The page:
Tech Tuesday: With New FAA Laws in Effect, Drones Officially Enter the Workspace

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This week—actually, just yesterday now that I think of it—the U.S. Federal Aviation Authority (FAA) are putting new laws into effect that go into detail on exactly what people can do, both for personal and professional application, with small unmanned aerial vehicles. The FAA may refer to these small aerial devices as UAVs, but you might know them by their more commonly referred name: drones.

droneWhile the rules for personal use of drones may seem somewhat restrictive (but following incidents like this, can you really blame the FAA for making rules crystal clear?), there has been a lot of attention concerning the use of drones for commerce. I have considered how drones could really open the realms of possibility for business, but now that pie-in-the-sky wishful thinking has become FAA regulation. Commercial drones must not weigh more than 55 pounds (25 kilograms), and are allowed a maximum ceiling of 400 feet (122 meters) in altitude at a maximum speed of no more than 100 miles (160 kilometers) per hour. Operational hours for drones are limited between daytime hours, and up to 30 minutes before sunrise and after sunset. Finally, the actual drone pilots must qualify for flying certificates and be at least 16 years old.

Not that the ground rules are set, anyone hungry for chicken and Slurpees?

The convenience store chain 7-Eleven has teamed up with Flirtey, a tech startup that wants to offer third-party drone delivery resources for businesses everywhere. A privately held company in Reno, Nevada, Flirtey builds and operates drones and makes deliveries when needed for a variety of organizations, from humanitarian and health work to retail and food industries. Flirtey and 7-Eleven, in the hopes that FAA regulations would be reasonable, launched a practice run earlier this summer. The 7-Eleven delivery consisted of the following:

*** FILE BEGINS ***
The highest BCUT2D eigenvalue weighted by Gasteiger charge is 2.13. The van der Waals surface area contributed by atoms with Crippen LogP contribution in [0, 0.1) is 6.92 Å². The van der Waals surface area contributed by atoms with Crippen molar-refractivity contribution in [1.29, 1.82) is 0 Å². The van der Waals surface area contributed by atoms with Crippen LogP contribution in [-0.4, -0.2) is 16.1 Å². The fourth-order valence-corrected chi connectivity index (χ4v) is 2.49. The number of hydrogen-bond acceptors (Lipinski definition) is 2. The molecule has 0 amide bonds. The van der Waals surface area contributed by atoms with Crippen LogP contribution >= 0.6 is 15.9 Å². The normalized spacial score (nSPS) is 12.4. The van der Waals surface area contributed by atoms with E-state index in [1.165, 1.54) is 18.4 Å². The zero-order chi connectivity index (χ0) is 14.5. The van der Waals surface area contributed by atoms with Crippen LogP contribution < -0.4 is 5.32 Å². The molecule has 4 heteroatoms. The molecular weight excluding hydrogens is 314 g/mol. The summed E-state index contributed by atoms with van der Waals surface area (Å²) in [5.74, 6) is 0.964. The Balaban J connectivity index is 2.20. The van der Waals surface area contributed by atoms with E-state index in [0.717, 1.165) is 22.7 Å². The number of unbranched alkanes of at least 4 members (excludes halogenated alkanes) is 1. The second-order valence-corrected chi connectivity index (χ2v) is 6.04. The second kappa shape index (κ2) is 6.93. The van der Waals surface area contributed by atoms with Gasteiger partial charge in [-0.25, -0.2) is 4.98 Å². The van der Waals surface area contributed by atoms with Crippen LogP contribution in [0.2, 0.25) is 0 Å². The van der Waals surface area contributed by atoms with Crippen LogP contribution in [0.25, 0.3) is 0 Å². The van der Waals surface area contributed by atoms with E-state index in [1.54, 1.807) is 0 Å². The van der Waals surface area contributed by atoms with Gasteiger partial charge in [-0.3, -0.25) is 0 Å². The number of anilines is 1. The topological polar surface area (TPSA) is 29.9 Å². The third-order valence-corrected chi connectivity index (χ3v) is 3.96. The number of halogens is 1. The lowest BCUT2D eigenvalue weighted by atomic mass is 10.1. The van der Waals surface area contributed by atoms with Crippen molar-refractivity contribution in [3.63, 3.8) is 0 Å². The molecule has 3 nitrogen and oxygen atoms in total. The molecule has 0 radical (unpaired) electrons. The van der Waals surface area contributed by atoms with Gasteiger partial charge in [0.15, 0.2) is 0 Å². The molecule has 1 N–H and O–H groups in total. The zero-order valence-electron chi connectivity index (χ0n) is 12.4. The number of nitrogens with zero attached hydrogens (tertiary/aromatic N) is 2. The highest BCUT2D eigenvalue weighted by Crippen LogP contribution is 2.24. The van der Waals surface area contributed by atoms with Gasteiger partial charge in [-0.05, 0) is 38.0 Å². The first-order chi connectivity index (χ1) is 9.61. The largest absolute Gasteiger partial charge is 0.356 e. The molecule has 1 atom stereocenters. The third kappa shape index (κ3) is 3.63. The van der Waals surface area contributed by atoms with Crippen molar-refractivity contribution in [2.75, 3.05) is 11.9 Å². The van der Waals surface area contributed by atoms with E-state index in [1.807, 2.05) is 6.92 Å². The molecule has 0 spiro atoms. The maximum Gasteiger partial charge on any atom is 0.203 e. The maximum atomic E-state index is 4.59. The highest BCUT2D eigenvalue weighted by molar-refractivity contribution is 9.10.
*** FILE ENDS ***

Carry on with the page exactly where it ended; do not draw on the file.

• Slurpees
  • A chicken sandwich
  • Donuts
  • Hot coffee
  • Candy

Flirtey actually took two trips for this order, because they couldn’t carry all of this with one drone. The destination was roughly a mile away from the 7-Eleven location, and the family placing said order gave their GPS coordinates to the store, and the drone launch and eventually descended into the family’s backyard. The drone hovered and gradually lowered a little 7-Eleven basket where the family received their order.

As you can imagine, this is still in the experimental phase, and there is still a demand for home delivery by companies like UPS and FedEx, but for smaller items, drones actually offer a service needing fulfilled. In order to find customers willing to try drone delivery, 7-Eleven and Flirtey surveyed all the houses within a one mile radius of the store, because at that time, that was the limit a drone could legally fly.

Drone EnthusiastsNow with the FAA’s new rules in effect, the operation of small unmanned aircraft in national airspace is open. One complication of drone operation is that you have to be in line of sight with the operator, this would not be within line of sight. Businesses, however, may be able to qualify and obtain special waivers to skip some of these restrictions, in particular the “line of sight” regulation. FAA Administrator Michael Huerta has stated if businesses can prove their drone operation is safe, then certain conditions may be suspended. Already, the FAA has approved close to one hundred waivers, many of them also asking for permission to operate after sunset.

I am excited to see drone technology finding a practical application in business, but there is something I’m finding myself wrestling with. When it comes to which came first by drone—the chicken sandwich or the egg salad—we finally have an answer.

 


 

shurtz.jpgA research physicist who has become an entrepreneur and educational leader, and an expert on competency-based education, critical thinking in the classroom, curriculum development, and education management, Dr. Richard Shurtz is the president and chief executive officer of Stratfdord University. He has published over 30 technical publications, holds 15 patents, and is host of the weekly radio show, Tech Talk. A noted expert on competency-based education, Dr. Shurtz has conducted numerous workshops and seminars for educators in Jamaica, Egypt, India, and China, and has established academic partnerships in China, India, Sri Lanka, Kurdistan, Malaysia, and Canada.

 

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